alpha

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al·pha

 (ăl′fə)
n.
1. The first letter of the Greek alphabet. See Table at alphabet.
2. The first of a series; the beginning.
3. Astronomy The brightest star in a constellation.
4.
a. The mathematical estimate of the return on a security when the return on the market as a whole is zero. Alpha is derived from a in the formula Ri = a + bRm, which measures the return on a security (Ri) for a given return on the market (Rm) where b is beta.
b. The return on an investment portfolio that can be attributed to the skill of the portfolio's manager rather than the performance of the market.
adj.
1. Being the highest ranked or most dominant individual of one's sex. Used of social animals: the alpha female of the wolf pack.
2. Chemistry
a. Being in the first position relative to a designated carbon atom in an organic molecule at which an atom or a group may be substituted.
b. Referring to the first of a group of isomers, or molecules of similar origin or properties, determined arbitrarily by those who discover or classify them. Used in combination: alpha-tocopherol.
3. Alphabetical.

[Greek, of Phoenician origin; see ʔlp in Semitic roots.]

alpha

(ˈælfə)
n
1. (Letters of the Alphabet (Foreign)) the first letter in the Greek alphabet (Α, α), a vowel transliterated as a
2. (Education) Brit the highest grade or mark, as in an examination
3. (General Physics) (modifier)
a. involving or relating to helium-4 nuclei: an alpha particle.
b. relating to one of two or more allotropes or crystal structures of a solid: alpha iron.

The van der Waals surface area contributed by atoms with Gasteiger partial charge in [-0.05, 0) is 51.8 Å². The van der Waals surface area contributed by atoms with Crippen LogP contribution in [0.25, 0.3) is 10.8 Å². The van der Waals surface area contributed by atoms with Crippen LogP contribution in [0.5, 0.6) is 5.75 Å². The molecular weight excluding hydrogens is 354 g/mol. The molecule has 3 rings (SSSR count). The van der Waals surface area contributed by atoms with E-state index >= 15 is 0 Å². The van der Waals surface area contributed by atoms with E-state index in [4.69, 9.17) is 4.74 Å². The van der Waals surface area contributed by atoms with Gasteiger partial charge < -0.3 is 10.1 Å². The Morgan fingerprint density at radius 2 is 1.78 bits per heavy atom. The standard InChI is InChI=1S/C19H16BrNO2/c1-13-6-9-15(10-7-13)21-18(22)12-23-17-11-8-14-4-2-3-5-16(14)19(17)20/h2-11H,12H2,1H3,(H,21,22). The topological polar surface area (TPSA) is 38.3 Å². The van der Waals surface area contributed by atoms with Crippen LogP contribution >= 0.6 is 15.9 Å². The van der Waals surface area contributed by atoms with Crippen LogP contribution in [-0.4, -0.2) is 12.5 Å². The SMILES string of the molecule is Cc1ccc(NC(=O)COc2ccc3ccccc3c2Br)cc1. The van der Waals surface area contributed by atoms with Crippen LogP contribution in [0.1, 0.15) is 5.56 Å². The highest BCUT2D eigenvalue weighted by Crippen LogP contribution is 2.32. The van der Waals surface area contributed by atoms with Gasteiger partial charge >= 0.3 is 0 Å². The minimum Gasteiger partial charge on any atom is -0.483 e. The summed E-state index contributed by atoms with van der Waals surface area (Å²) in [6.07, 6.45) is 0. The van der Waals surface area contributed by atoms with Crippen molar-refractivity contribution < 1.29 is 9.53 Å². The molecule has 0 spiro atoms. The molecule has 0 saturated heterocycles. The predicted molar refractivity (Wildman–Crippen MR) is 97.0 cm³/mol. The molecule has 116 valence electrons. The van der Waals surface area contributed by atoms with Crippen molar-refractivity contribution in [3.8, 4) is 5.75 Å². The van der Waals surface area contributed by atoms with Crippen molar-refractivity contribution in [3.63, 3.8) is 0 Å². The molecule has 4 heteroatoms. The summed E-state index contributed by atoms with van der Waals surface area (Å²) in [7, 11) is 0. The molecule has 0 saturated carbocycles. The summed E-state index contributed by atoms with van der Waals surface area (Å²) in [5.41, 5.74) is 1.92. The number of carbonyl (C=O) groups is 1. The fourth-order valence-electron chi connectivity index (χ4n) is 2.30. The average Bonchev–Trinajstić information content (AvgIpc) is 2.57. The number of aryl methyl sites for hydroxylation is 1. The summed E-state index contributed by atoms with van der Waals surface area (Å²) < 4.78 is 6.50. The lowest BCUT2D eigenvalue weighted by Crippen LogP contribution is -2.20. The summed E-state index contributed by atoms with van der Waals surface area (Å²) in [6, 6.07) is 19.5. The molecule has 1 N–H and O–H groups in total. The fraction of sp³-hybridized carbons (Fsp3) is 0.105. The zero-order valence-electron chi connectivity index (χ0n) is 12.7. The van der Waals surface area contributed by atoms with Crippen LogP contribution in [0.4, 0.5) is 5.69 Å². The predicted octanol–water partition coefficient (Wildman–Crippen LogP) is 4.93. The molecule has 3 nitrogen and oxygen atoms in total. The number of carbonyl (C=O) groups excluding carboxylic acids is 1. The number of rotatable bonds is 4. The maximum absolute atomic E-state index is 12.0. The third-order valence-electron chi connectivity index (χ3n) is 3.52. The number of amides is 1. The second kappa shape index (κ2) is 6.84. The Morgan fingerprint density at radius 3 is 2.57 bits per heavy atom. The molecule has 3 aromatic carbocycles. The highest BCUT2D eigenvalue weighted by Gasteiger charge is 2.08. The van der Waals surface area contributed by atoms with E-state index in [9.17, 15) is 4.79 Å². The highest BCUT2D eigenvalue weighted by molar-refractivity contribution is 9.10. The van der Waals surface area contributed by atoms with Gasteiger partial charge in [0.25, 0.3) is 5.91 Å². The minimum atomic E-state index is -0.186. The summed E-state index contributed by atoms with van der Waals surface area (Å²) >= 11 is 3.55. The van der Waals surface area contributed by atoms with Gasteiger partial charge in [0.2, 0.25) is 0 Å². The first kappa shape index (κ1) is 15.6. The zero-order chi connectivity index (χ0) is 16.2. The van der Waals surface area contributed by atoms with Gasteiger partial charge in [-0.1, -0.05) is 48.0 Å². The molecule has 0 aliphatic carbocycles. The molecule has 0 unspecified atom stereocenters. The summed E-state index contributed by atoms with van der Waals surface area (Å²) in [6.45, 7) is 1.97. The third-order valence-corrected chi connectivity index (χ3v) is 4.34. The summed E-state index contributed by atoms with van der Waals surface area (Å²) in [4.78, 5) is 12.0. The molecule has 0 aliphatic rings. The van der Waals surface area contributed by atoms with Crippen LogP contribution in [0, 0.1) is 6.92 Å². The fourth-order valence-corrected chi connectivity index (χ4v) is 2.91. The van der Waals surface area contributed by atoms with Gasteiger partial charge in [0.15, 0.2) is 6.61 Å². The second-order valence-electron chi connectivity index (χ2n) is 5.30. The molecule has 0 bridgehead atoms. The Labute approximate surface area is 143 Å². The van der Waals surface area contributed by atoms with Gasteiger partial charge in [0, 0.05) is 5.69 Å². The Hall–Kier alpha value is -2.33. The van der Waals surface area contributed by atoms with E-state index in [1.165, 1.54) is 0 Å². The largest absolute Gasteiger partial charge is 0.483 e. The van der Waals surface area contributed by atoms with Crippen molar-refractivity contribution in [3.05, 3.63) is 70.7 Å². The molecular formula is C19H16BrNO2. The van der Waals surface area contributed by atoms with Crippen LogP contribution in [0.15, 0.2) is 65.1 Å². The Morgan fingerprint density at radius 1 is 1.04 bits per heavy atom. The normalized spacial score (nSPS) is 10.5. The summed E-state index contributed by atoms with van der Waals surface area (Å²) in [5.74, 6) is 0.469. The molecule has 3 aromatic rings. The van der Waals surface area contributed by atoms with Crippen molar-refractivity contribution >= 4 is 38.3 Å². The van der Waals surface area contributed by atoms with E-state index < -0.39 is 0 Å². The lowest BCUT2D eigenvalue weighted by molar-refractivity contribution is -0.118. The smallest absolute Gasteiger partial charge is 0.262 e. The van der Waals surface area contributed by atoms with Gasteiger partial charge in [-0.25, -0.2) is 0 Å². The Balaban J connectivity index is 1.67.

c. relating to one of two or more isomeric forms of a chemical compound, esp one in which a group is attached to the carbon atom to which the principal group is attached
4. (modifier) denoting the dominant person or animal in a group: the alpha male.
[via Latin from Greek, of Phoenician origin; related to Hebrew āleph, literally: ox]

Alpha

(ˈælfə)
n
1. (Astronomy) (foll by the genitive case of a specified constellation) usually the brightest star in a constellation: Alpha Centauri.
2. (Communications & Information) communications a code word for the letter a

al•pha

(ˈæl fə)

n., pl. -phas,
adj. n.
1. the first letter of the Greek alphabet (Α, α).
2. the first; beginning.
3. (cap.) the brightest star in a constellation: Alpha Centauri.
4. the first or foremost in a series of related items.
adj.
5.
a. (esp. of animals) having the highest rank of its sex in a dominance hierarchy: the alpha female.
b. being the most prominent, talented, or aggressive person in a group: the alpha male of investment bankers.
6. pertaining or linked to the carbon atom closest to a particular group in an organic molecule.
[< Latin < Greek álpha < Semitic; compare aleph]
ThesaurusAntonymsRelated WordsSynonymsLegend:
Noun1.alpha - the 1st letter of the Greek alphabetalpha - the 1st letter of the Greek alphabet
Greek alphabet - the alphabet used by ancient Greeks
alphabetic character, letter of the alphabet, letter - the conventional characters of the alphabet used to represent speech; "his grandmother taught him his letters"
2.alpha - the beginning of a series or sequencealpha - the beginning of a series or sequence; "the Alpha and Omega, the first and the last, the beginning and the end"--Revelations